To lighten up the blog a bit, I'd like to share how we took showers while in Haiti.
It was very hot and humid with no air conditioning.
Dust. Sweating. Dripping. Body odor.
I even dreaded changing my exam gloves as my hands were so soaked
that I could hardly get the next pair on.
We handled a lot of skin disorders and fungi and I dreamed of a hot, sanitizing shower at the end of each busy day.
OK, you get the picture?
When we returned to our house each evening, it was a race to the showers.
This is how they looked. Nice and clean. Tiled. Faucets, even.
Only challenge: There are not water lines and all the water had been delivered.
Every drop was precious.
We were each entitled to one bucket. Period.
It wasn't treated but full of parasites
so we were careful to not get a drop in our mouths or eyes.
After an unsuccessful start I ended up with a good system:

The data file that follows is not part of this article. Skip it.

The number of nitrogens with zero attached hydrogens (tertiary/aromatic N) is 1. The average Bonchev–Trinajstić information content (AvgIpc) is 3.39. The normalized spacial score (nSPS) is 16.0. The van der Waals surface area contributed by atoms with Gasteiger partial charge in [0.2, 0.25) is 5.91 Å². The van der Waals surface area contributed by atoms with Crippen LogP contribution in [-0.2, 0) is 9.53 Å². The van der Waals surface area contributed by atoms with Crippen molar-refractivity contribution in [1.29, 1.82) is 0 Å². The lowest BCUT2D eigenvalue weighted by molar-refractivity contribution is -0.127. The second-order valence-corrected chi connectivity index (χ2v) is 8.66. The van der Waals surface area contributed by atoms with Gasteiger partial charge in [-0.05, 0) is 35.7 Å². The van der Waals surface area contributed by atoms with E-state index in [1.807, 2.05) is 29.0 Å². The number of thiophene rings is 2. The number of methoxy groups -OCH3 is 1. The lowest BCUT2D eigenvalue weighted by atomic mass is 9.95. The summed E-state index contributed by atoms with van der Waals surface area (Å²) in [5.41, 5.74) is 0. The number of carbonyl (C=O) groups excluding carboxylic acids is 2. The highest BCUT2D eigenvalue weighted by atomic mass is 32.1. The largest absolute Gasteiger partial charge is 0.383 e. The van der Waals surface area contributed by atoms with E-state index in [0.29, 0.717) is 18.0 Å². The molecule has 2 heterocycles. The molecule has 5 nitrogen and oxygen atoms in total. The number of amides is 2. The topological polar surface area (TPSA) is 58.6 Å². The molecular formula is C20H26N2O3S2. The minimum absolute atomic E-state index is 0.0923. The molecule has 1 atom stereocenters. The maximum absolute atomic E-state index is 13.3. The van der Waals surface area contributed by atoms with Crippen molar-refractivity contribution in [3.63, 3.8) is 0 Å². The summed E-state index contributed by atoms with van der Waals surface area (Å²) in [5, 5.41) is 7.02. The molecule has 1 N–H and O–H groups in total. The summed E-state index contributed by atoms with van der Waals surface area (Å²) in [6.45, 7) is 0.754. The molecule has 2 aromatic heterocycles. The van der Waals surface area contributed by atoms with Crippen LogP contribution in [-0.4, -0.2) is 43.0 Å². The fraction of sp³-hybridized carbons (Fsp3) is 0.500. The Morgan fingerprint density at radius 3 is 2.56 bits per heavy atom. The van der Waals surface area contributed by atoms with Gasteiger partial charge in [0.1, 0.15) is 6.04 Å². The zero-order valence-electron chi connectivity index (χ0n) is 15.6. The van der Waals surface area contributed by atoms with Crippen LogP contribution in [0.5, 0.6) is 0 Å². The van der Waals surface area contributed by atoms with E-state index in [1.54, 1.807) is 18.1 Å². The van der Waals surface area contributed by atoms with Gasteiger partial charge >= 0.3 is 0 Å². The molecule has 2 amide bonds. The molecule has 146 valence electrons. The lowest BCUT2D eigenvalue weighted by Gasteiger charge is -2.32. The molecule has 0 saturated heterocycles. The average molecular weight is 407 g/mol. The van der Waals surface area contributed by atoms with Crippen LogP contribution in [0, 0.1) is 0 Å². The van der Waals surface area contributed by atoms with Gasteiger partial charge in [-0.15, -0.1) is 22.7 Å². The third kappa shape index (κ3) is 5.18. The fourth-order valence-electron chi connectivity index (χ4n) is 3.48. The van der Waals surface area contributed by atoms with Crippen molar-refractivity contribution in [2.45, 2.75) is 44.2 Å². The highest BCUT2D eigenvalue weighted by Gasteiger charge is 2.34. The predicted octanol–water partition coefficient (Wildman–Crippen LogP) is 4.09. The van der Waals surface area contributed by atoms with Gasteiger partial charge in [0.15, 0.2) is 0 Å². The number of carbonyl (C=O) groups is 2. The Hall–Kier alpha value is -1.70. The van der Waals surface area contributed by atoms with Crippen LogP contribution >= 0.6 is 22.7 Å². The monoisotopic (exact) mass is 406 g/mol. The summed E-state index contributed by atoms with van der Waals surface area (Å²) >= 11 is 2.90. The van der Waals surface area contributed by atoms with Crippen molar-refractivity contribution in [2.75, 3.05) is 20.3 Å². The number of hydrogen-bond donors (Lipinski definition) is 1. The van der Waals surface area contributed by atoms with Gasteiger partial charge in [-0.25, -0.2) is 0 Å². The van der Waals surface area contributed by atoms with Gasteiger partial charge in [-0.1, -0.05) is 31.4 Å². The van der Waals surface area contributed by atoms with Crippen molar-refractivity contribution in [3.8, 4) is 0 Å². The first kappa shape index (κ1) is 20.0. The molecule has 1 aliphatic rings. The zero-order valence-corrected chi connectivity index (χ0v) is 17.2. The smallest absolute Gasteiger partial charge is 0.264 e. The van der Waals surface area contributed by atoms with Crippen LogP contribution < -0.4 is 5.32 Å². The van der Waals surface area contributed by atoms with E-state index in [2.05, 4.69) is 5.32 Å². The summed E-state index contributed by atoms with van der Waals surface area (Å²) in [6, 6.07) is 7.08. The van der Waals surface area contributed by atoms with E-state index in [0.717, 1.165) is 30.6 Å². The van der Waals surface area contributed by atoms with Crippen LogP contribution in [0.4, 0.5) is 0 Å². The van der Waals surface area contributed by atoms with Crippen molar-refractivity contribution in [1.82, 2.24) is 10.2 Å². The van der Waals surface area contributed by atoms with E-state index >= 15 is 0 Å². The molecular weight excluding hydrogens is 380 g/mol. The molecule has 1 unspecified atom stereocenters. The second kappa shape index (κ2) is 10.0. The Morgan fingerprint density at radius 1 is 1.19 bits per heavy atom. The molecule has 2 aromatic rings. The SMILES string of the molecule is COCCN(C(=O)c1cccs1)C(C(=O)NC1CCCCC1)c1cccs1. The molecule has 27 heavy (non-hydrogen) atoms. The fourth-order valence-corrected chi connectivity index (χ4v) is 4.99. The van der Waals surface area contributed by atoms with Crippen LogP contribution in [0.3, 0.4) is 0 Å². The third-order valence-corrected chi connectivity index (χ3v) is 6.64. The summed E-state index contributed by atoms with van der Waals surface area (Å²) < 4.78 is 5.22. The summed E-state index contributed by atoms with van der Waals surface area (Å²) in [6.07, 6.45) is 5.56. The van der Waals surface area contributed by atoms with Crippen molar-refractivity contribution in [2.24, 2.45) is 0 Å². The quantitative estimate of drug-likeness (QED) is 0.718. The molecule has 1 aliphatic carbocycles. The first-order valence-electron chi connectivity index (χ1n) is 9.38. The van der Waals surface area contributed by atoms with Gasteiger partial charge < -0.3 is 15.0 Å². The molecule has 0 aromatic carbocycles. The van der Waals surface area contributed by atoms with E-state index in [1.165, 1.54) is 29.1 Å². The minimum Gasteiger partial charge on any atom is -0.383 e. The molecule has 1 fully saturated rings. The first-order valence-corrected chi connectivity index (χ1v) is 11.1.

1. Fill the white bucket with the cold water. No water heaters here, folks.
2. Scoop in with the little metal pan and fill it.
3. Wet washcloth in big bucket and wet my whole body, including hair. Brrrrrr
4. Add soap to the washcloth and lather up.
5. VERY IMPORTANT--only work from the small, metal pan for sudsing.
I learned this the hard way.
If the bucket gets full of suds...well, there goes the clear rinse water.
6. After shampooing and lathering, rinse.
This means dumping little pans of clear water gathered from the white bucket all over myself.
Best to start with hair so all the shampoo is rinsed out before the water is gone.
7. If any water is left in the bucket, step in and soak hot feet for a bit.
8. Pour last drops of soapy water on dusty shoes.
9. Grab a towel and take a deep, cleansing breath.
10. Cover feet, legs, arms and neck with super-duper, stinky Deet to discourage mosquitoes from getting too familiar.
This somehow takes away from the freshly washed feeling, however.
Then try not to get too sweaty before time to go to bed.